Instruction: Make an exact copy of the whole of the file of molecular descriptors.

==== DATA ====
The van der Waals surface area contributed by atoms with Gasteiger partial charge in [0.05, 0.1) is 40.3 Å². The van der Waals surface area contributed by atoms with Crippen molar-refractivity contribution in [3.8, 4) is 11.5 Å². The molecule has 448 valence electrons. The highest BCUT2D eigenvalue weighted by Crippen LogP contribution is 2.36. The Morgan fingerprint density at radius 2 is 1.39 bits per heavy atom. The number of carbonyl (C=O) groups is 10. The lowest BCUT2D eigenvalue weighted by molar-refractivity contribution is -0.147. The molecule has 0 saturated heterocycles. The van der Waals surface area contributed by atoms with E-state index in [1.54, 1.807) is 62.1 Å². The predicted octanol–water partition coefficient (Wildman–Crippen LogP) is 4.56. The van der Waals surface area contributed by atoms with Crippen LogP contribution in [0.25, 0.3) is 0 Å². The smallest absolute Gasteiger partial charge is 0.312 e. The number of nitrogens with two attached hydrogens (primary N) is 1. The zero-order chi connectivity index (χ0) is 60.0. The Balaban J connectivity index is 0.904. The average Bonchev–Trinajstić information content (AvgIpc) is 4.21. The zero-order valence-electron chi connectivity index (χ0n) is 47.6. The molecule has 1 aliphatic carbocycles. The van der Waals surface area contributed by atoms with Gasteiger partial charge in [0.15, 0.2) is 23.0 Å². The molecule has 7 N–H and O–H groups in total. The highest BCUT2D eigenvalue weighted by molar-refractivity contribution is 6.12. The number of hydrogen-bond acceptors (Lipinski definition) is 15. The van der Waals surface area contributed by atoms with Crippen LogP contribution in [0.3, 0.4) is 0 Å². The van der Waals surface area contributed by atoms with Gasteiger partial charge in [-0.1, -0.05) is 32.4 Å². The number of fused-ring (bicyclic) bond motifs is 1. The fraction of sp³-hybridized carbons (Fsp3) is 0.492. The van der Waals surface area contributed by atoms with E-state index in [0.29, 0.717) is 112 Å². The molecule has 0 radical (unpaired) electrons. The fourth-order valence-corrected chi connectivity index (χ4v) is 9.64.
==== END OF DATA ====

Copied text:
The van der Waals surface area contributed by atoms with Gasteiger partial charge in [0.05, 0.1) is 40.3 Å². The van der Waals surface area contributed by atoms with Crippen molar-refractivity contribution in [3.8, 4) is 11.5 Å². The molecule has 448 valence electrons. The highest BCUT2D eigenvalue weighted by Crippen LogP contribution is 2.36. The Morgan fingerprint density at radius 2 is 1.39 bits per heavy atom. The number of carbonyl (C=O) groups is 10. The lowest BCUT2D eigenvalue weighted by molar-refractivity contribution is -0.147. The molecule has 0 saturated heterocycles. The van der Waals surface area contributed by atoms with E-state index in [1.54, 1.807) is 62.1 Å². The predicted octanol–water partition coefficient (Wildman–Crippen LogP) is 4.56. The van der Waals surface area contributed by atoms with Crippen LogP contribution in [0.25, 0.3) is 0 Å². The smallest absolute Gasteiger partial charge is 0.312 e. The number of nitrogens with two attached hydrogens (primary N) is 1. The zero-order chi connectivity index (χ0) is 60.0. The Balaban J connectivity index is 0.904. The average Bonchev–Trinajstić information content (AvgIpc) is 4.21. The zero-order valence-electron chi connectivity index (χ0n) is 47.6. The molecule has 1 aliphatic carbocycles. The van der Waals surface area contributed by atoms with Gasteiger partial charge in [0.15, 0.2) is 23.0 Å². The molecule has 7 N–H and O–H groups in total. The highest BCUT2D eigenvalue weighted by molar-refractivity contribution is 6.12. The number of hydrogen-bond acceptors (Lipinski definition) is 15. The van der Waals surface area contributed by atoms with Crippen LogP contribution in [0.3, 0.4) is 0 Å². The van der Waals surface area contributed by atoms with Gasteiger partial charge in [-0.1, -0.05) is 32.4 Å². The number of fused-ring (bicyclic) bond motifs is 1. The fraction of sp³-hybridized carbons (Fsp3) is 0.492. The van der Waals surface area contributed by atoms with E-state index in [0.29, 0.717) is 112 Å². The molecule has 0 radical (unpaired) electrons. The fourth-order valence-corrected chi connectivity index (χ4v) is 9.64.